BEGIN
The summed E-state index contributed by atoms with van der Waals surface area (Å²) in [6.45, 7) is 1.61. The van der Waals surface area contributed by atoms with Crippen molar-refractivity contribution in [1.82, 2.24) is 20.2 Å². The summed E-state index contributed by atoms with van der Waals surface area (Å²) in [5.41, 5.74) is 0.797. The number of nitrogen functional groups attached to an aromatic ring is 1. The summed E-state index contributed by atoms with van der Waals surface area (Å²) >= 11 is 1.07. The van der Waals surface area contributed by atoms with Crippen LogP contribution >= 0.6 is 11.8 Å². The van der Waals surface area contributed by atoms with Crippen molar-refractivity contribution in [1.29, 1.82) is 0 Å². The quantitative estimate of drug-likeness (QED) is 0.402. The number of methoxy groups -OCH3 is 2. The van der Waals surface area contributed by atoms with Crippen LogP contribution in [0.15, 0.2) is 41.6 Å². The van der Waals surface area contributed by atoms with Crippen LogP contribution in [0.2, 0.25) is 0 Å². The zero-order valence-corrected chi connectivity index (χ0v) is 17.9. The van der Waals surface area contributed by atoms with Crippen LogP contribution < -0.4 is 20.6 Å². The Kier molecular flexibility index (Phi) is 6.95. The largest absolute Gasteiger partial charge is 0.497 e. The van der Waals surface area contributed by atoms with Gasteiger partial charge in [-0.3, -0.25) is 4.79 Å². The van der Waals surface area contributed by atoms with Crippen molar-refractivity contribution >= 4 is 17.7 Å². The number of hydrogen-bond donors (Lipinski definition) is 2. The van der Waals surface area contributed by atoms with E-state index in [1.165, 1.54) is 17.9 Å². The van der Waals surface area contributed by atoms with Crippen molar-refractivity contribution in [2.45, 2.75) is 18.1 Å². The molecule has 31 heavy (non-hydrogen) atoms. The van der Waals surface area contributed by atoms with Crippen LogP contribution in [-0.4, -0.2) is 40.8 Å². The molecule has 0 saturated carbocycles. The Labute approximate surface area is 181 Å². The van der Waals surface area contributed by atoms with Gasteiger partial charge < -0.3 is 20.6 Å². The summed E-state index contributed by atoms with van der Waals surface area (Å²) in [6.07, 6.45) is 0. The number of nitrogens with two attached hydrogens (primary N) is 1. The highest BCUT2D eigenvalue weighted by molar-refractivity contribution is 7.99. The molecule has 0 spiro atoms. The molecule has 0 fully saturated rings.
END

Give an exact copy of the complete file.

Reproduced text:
The summed E-state index contributed by atoms with van der Waals surface area (Å²) in [6.45, 7) is 1.61. The van der Waals surface area contributed by atoms with Crippen molar-refractivity contribution in [1.82, 2.24) is 20.2 Å². The summed E-state index contributed by atoms with van der Waals surface area (Å²) in [5.41, 5.74) is 0.797. The number of nitrogen functional groups attached to an aromatic ring is 1. The summed E-state index contributed by atoms with van der Waals surface area (Å²) >= 11 is 1.07. The van der Waals surface area contributed by atoms with Crippen LogP contribution >= 0.6 is 11.8 Å². The van der Waals surface area contributed by atoms with Crippen molar-refractivity contribution in [1.29, 1.82) is 0 Å². The quantitative estimate of drug-likeness (QED) is 0.402. The number of methoxy groups -OCH3 is 2. The van der Waals surface area contributed by atoms with Crippen LogP contribution in [0.15, 0.2) is 41.6 Å². The van der Waals surface area contributed by atoms with Crippen LogP contribution in [0.2, 0.25) is 0 Å². The zero-order valence-corrected chi connectivity index (χ0v) is 17.9. The van der Waals surface area contributed by atoms with Crippen LogP contribution < -0.4 is 20.6 Å². The Kier molecular flexibility index (Phi) is 6.95. The largest absolute Gasteiger partial charge is 0.497 e. The van der Waals surface area contributed by atoms with Gasteiger partial charge in [-0.3, -0.25) is 4.79 Å². The van der Waals surface area contributed by atoms with Crippen molar-refractivity contribution >= 4 is 17.7 Å². The number of hydrogen-bond donors (Lipinski definition) is 2. The van der Waals surface area contributed by atoms with E-state index in [1.165, 1.54) is 17.9 Å². The van der Waals surface area contributed by atoms with Crippen molar-refractivity contribution in [2.45, 2.75) is 18.1 Å². The molecule has 31 heavy (non-hydrogen) atoms. The van der Waals surface area contributed by atoms with Crippen LogP contribution in [-0.4, -0.2) is 40.8 Å². The molecule has 0 saturated carbocycles. The Labute approximate surface area is 181 Å². The van der Waals surface area contributed by atoms with Gasteiger partial charge < -0.3 is 20.6 Å². The summed E-state index contributed by atoms with van der Waals surface area (Å²) in [6.07, 6.45) is 0. The number of nitrogens with two attached hydrogens (primary N) is 1. The highest BCUT2D eigenvalue weighted by molar-refractivity contribution is 7.99. The molecule has 0 spiro atoms. The molecule has 0 fully saturated rings.